If asked to sum up Jane Austen’s well known novels in one word ‘humorous’ would be very low down on the list of possibilities, but these short works show that, at least as a teenager, she was possessed of a sharp and dark wit.
This book arrived in the post yesterday having taken almost fifty days to get here from the USA and it occurred to me that I have never actually read anything by Simenon. I wanted it as this is the first edition of the first Maigret book published by Penguin and came from the New York operation set up by Allen Lane and Ian Ballantine during WWII when transatlantic exports were not possible. It was published in September 1945 whilst the UK parent company didn’t get to Maigret until January 1950 and this title would eventually appear in the UK in January 1952 printed along with nine others as part of the Simenon Million (10 books each in an edition of 100,000 published simultaneously).
Simenon’s novels are quite short so Penguin, along with other publishers, have normally put two together in one volume and this contains ‘Liberty Bar’ along with ‘The Madman of Bergerac’ and even then the book is only 250 pages. Both stories were translated by Geoffrey Sainsbury who translated several of the early Maigret novels printed by Penguin. As they are separate novels only linked by Maigret not being in his regular Paris haunts but much further south I will review them separately.
The seventeenth Maigret novel sees the great detective sent off on a murder investigation which apparently requires great tact, something he keeps repeating to himself whenever he gets frustrated by the progress of the case. It’s set in Cannes and Antibes and you can tell straight away that Maigret is not comfortable here. He makes no concession to the location wearing his black coat and bowler hat regardless of the heat and so dramatically stands out where presumably in Paris he would be much like anyone else in the capital. William Brown has been murdered is another mantra he keeps repeating, but his first problem is who was William Brown? Because without understanding that there is no way to work out what had actually happened and why.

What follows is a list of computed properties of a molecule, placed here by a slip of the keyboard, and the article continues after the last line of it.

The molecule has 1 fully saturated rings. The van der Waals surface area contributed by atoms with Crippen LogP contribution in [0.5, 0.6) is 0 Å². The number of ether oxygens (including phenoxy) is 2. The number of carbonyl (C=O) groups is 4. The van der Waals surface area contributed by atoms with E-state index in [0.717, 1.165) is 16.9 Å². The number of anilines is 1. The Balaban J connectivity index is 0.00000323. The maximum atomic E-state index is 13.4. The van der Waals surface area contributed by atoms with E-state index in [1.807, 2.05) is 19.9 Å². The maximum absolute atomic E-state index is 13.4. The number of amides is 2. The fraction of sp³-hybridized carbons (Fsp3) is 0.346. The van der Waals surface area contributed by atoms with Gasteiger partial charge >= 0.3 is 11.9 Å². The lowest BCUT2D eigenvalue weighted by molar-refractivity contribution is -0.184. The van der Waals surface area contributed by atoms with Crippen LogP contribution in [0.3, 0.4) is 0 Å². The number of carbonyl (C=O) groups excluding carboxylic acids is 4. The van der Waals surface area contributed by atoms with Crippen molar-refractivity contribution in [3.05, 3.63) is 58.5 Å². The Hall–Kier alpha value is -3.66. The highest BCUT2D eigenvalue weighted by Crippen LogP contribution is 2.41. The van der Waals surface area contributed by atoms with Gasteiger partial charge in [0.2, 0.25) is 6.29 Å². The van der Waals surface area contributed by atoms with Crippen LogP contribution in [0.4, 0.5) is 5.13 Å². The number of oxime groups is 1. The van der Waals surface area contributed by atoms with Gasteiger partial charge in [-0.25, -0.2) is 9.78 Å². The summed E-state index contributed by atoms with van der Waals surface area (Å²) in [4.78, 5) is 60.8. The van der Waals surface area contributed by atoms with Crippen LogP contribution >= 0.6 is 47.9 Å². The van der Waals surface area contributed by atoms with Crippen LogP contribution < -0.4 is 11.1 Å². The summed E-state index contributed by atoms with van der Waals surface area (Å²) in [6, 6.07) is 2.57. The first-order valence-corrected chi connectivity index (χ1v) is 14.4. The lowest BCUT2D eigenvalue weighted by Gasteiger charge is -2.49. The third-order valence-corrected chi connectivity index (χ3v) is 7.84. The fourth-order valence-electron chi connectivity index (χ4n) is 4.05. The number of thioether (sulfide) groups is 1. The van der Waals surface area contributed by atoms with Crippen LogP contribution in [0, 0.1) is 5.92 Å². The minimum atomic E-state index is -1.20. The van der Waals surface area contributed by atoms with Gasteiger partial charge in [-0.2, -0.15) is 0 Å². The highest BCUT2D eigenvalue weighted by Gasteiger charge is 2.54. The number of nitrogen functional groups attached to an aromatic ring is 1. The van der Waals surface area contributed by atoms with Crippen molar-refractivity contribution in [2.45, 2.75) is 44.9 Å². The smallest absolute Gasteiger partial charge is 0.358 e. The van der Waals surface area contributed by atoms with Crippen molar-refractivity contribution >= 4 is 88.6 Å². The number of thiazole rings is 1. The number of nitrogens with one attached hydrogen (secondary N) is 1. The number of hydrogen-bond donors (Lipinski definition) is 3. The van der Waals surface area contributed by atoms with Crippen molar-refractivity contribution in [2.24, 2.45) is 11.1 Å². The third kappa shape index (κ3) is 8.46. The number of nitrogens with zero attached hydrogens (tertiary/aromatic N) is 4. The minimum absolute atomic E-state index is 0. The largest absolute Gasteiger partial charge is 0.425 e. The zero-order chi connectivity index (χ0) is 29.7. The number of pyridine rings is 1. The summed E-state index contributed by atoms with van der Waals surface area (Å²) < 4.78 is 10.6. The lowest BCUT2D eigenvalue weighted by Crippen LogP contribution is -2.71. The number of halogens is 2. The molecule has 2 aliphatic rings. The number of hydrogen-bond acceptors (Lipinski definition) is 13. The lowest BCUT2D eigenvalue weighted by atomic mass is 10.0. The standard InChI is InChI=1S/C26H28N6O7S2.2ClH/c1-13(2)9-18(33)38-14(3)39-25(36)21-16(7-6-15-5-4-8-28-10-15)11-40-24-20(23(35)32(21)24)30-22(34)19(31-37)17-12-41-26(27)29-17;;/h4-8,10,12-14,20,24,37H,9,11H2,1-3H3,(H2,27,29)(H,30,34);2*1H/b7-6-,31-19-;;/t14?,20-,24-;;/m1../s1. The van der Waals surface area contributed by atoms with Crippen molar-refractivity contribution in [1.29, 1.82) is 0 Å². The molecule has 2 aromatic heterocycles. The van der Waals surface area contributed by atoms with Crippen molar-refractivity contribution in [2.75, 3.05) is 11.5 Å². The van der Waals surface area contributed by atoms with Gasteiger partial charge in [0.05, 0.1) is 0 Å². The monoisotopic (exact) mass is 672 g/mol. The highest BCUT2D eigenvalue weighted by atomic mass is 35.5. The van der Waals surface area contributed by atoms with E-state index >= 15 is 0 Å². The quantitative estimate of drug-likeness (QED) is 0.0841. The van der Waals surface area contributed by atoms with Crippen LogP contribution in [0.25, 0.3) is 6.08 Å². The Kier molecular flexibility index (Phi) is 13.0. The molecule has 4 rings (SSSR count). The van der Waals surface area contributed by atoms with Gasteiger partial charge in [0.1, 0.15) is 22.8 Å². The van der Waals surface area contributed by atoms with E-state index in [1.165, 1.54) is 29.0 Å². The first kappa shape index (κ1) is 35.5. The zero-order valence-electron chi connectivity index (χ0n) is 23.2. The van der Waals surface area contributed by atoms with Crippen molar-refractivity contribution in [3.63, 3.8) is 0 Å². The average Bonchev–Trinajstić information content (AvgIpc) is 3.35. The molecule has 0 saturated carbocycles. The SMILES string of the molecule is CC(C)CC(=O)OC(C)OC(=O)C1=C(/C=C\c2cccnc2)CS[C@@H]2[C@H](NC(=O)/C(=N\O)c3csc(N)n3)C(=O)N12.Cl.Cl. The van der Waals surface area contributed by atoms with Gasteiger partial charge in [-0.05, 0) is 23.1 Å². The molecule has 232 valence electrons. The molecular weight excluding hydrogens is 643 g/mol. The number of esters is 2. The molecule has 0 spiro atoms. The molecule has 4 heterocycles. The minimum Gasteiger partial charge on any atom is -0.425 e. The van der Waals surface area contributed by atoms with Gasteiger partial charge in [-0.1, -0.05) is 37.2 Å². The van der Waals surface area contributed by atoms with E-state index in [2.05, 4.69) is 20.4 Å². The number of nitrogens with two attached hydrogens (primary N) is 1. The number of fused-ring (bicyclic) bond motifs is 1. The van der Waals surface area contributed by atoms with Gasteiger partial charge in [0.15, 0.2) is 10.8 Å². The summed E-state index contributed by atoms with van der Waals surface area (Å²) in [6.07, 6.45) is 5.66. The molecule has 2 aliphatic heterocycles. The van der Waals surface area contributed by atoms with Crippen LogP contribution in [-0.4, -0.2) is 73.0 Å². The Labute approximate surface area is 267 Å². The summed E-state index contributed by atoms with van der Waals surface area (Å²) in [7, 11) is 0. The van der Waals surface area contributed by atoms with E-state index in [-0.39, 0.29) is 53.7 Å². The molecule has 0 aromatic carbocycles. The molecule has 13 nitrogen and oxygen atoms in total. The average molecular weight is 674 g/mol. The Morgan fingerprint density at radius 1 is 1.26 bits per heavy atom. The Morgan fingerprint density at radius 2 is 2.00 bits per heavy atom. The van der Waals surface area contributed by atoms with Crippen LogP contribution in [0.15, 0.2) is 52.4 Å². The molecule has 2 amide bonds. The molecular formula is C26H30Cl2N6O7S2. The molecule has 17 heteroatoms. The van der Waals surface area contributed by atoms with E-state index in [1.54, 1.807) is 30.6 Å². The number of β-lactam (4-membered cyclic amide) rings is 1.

My first surprise was nothing to do with the plot but how much alcohol is consumed right from Maigret’s arrival and introduction to the local detective whom immediately suggests going to a bar. Every time we see Boutigues he is either drinking or about to open a bottle and Maigret gets through plenty in his own right especially when he finds Liberty Bar. The characters we are introduced to are wonderfully drawn by Simenon, the four women in particular, the mistress, her mother, the alcoholic bar owner and the prostitute and the time when they finally meet at the funeral, which is engineered by Maigret whist he claims to not know anything about it, is poignant but also funny as they manoeuvre for precedence.